Giambi, who hit a go-ahead single in the seventh for his third RBI, was a big part of the poignant pregame ceremonies. After a touching video tribute to Lidle, Giambi escorted the pitcher’s wife, Melanie, and 6-year-old son, Christopher, toward the mound before they threw out first pitches.
Lidle and Giambi were old friends and high school teammates. The 34-year-old right-hander was killed in a plane crash Oct. 11 in New York after finishing last season with the Yankees. His locker at Yankee Stadium will remain unoccupied all season, and the team is wearing black armbands on their jerseys in memory of him.
“That was probably one of the single hardest things I’ve had to do in my life,” said Giambi, who also hit a two-run single in the first.
Murcer, a longtime Yankees player and broadcaster who is fighting brain cancer, returned to the ballpark and received a huge ovation. He appeared in good spirits.
In addition, the team held a moment of silence for former star Hank Bauer and baseball commissioner Bowie Kuhn, both of whom died recently.
“Everybody had a lump in their throat before the game,” Yankees manager Joe Torre said. “You couldn’t help but choke up.”
With owner George Steinbrenner watching from his luxury suite behind home plate, the oft-injured Pavano pitched his first major league game since June 2005. Derek Jeter hit a tying, two-run single and Rodriguez homered after making an early error to help the Yankees win their 10th straight home opener.
“It’s good to get the opening-day jitters out of the way,” Rodriguez said. “I started out like a moron there.”
Another familiar Yankee, Bernie Williams, was missing at opening day for the first time since 1991.
The veteran outfielder and fan favorite declined the club’s offer of a minor league contract and never came to spring training. But he called Torre on Monday morning to wish him luck, then chatted with Jeter and Jorge Posada.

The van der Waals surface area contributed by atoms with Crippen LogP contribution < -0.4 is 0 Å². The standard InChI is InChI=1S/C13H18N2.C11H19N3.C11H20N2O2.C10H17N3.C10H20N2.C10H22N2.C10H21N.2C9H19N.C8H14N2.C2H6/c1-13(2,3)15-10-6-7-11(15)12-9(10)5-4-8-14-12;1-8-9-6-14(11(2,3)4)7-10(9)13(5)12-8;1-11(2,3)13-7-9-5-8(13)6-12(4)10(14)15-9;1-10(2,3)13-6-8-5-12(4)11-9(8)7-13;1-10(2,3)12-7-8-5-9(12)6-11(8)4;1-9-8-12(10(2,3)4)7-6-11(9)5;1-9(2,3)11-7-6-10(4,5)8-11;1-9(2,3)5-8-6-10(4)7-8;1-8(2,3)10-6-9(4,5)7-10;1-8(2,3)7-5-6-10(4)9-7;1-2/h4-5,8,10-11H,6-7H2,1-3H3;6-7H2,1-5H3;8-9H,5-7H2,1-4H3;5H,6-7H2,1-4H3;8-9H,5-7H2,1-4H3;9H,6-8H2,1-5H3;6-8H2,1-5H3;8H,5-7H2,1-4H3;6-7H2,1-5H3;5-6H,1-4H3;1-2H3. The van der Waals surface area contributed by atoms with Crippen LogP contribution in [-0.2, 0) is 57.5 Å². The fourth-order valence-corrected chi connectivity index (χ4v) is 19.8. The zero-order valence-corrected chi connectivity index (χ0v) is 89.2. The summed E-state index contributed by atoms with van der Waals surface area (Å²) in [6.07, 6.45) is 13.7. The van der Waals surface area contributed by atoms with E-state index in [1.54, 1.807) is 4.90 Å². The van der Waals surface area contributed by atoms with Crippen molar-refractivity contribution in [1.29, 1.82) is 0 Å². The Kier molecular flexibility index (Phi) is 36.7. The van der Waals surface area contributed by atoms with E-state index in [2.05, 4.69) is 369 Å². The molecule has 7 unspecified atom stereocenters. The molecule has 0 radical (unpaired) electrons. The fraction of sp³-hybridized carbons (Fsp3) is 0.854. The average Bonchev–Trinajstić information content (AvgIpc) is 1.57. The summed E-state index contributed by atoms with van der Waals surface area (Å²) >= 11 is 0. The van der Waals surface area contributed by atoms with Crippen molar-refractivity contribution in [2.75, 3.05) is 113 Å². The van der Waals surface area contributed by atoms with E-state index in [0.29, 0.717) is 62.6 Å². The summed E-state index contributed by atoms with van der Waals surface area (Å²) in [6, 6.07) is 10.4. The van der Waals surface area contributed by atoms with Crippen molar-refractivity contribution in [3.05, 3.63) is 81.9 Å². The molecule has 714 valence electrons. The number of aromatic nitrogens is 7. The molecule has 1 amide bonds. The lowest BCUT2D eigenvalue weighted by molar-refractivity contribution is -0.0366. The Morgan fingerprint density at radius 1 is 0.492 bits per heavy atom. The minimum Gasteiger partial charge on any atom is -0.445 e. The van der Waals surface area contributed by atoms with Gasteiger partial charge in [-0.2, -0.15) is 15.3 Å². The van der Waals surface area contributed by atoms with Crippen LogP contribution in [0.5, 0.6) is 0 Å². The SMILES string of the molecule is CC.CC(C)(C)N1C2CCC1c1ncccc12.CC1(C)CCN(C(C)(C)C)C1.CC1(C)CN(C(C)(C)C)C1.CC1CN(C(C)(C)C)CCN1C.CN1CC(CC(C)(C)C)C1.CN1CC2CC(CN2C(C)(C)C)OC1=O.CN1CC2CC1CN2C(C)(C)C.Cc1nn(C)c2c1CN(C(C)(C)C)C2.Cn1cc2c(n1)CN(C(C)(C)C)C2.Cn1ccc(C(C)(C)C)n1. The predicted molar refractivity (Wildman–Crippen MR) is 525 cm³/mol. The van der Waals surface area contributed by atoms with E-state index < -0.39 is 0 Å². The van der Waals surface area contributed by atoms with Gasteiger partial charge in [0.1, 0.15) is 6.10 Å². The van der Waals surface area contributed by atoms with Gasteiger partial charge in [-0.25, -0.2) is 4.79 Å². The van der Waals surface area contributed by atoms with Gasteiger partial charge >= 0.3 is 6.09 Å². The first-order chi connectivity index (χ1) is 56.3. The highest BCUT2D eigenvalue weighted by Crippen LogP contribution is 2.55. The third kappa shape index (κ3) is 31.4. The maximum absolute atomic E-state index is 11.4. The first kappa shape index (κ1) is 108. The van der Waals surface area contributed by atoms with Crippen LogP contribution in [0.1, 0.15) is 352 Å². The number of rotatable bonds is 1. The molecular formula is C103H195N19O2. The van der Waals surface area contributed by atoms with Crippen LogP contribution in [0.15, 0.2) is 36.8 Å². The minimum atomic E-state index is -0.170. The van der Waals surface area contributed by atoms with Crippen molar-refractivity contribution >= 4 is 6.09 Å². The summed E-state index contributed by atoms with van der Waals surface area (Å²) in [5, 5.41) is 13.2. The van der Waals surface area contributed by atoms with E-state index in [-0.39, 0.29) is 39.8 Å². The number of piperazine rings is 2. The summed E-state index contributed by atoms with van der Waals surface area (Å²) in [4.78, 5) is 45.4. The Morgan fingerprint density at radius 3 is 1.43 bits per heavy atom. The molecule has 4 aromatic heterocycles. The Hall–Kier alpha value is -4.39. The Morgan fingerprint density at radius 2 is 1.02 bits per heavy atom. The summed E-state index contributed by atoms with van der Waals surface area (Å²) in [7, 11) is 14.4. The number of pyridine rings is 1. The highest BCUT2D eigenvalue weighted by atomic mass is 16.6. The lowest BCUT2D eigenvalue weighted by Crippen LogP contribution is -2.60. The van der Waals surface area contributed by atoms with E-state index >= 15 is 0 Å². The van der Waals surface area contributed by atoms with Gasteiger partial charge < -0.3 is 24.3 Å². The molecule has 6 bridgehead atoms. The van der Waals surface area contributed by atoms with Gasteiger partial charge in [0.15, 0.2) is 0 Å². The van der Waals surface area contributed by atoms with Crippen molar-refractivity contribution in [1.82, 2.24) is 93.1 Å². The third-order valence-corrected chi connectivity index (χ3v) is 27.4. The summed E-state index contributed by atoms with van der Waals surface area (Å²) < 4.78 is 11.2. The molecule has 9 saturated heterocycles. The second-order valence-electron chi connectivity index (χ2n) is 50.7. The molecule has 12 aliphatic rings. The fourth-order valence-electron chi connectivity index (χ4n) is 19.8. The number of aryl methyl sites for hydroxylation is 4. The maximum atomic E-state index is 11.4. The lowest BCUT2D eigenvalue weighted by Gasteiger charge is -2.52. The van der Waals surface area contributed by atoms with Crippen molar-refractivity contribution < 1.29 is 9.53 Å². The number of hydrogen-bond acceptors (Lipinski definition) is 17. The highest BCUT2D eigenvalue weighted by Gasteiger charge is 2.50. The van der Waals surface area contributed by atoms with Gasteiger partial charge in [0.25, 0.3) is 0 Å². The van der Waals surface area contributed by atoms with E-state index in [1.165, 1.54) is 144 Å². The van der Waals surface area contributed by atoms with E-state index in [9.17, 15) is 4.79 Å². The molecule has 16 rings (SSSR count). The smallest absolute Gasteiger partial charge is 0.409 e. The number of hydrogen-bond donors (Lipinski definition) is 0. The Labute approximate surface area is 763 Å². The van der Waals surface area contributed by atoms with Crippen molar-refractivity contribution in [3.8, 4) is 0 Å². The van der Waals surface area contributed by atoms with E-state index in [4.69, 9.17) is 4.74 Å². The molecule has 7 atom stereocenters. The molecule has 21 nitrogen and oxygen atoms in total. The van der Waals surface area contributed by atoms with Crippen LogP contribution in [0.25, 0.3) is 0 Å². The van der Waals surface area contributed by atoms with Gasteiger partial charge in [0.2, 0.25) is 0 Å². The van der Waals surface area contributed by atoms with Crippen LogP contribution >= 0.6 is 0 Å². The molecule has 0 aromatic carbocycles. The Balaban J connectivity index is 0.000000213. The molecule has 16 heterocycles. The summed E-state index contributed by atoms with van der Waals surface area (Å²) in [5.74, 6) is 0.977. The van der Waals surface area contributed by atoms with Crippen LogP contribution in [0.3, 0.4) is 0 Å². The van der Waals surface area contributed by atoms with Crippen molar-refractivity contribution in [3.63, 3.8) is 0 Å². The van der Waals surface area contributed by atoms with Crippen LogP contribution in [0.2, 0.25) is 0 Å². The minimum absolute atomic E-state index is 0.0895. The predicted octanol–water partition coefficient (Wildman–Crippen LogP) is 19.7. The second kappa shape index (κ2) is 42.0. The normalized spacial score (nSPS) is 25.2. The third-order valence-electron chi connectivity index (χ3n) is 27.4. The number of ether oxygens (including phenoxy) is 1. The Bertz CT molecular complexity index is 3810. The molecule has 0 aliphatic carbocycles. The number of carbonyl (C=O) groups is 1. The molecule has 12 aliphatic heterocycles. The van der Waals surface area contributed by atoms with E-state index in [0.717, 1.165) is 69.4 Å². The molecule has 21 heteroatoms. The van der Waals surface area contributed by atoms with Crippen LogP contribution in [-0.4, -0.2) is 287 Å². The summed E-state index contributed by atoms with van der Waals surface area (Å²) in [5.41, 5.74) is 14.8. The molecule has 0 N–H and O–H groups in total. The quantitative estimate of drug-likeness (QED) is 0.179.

Elijah Dukes homered off Pavano in his first big league at-bat, and fellow Tampa Bay prospect B.J. Upton had two hits, an RBI and a stolen base. The Devil Rays, who fielded the youngest opening-day lineup since the 1983 Minnesota Twins, led 5-3 before Scott Kazmir and his bullpen faltered.
“I was just worrying about not being too amped-up,” Kazmir said. “You know, just overthrowing and stuff like that and I kind of fell into kind of being not as aggressive as I would like to be.”
Posada also homered for the Yankees, who have won 15 of their past 16 home openers and 21 of the last 24. Center fielder Johnny Damon left in the sixth with cramps in both calves.
Despite some sloppy defense behind him, Pavano carried a 3-1 lead into the fifth before running into trouble. Carl Crawford’s RBI single tied it and Rocco Baldelli chased Pavano with a run-scoring single that gave Tampa Bay the lead.
“I’m pleased to an extent,” said Pavano, a free-agent bust since signing a $39.95 million, four-year contract with the Yankees before the 2005 season. “You just want to get out there and compete.”
Since his previous big league outing on June 27, 2005, Pavano was sidelined by injuries to his shoulder, back, buttocks, elbow and ribs. He had a setback while rehabilitating in Florida when he got into a car accident, which he initially kept from the team.
His absence drew the ire of impatient fans and even a few teammates. Early in spring training, Mike Mussina said Pavano had to prove his resolve and earn the club’s trust. The two met the next day and straightened everything out.
But in an ironic twist, Pavano was handed his unlikely opening-day assignment because several OTHER Yankees pitchers got hurt this spring while he finally stayed healthy and on schedule.
Pavano allowed five runs—four earned—and six hits in 4 1-3 innings. After 73 pitches, he left to a mix of cheers and boos.
“He did well,” Steinbrenner said.
With the score tied at 5, Rodriguez opened the seventh with a hard shot that caromed off shortstop Ben Zobrist for a single. Rodriguez stole second and scored on Giambi’s single off loser Brian Stokes (0-1).
Lidle’s parents and twin brother also stood near the Yankees’ dugout during the pregame tribute. The family stayed for the game and watched from a suite. … The average age of players in Tampa Bay’s lineup was 24.79. … Jeter committed one of New York’s three errors.